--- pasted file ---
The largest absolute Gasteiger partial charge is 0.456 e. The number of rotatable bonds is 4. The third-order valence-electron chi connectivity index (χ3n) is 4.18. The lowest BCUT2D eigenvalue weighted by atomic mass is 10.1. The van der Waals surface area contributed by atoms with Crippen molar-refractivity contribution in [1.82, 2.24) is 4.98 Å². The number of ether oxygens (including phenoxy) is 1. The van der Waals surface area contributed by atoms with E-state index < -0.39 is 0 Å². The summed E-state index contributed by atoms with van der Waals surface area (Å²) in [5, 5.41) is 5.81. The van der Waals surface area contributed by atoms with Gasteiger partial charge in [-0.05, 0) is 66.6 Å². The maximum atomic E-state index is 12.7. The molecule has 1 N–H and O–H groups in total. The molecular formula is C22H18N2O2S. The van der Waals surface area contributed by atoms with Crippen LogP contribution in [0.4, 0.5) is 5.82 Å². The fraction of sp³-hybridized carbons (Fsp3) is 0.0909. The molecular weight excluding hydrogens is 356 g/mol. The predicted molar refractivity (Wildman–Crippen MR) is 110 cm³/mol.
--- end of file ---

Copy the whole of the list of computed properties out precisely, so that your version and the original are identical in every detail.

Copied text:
The largest absolute Gasteiger partial charge is 0.456 e. The number of rotatable bonds is 4. The third-order valence-electron chi connectivity index (χ3n) is 4.18. The lowest BCUT2D eigenvalue weighted by atomic mass is 10.1. The van der Waals surface area contributed by atoms with Crippen molar-refractivity contribution in [1.82, 2.24) is 4.98 Å². The number of ether oxygens (including phenoxy) is 1. The van der Waals surface area contributed by atoms with E-state index < -0.39 is 0 Å². The summed E-state index contributed by atoms with van der Waals surface area (Å²) in [5, 5.41) is 5.81. The van der Waals surface area contributed by atoms with Gasteiger partial charge in [-0.05, 0) is 66.6 Å². The maximum atomic E-state index is 12.7. The molecule has 1 N–H and O–H groups in total. The molecular formula is C22H18N2O2S. The van der Waals surface area contributed by atoms with Crippen LogP contribution in [0.4, 0.5) is 5.82 Å². The fraction of sp³-hybridized carbons (Fsp3) is 0.0909. The molecular weight excluding hydrogens is 356 g/mol. The predicted molar refractivity (Wildman–Crippen MR) is 110 cm³/mol.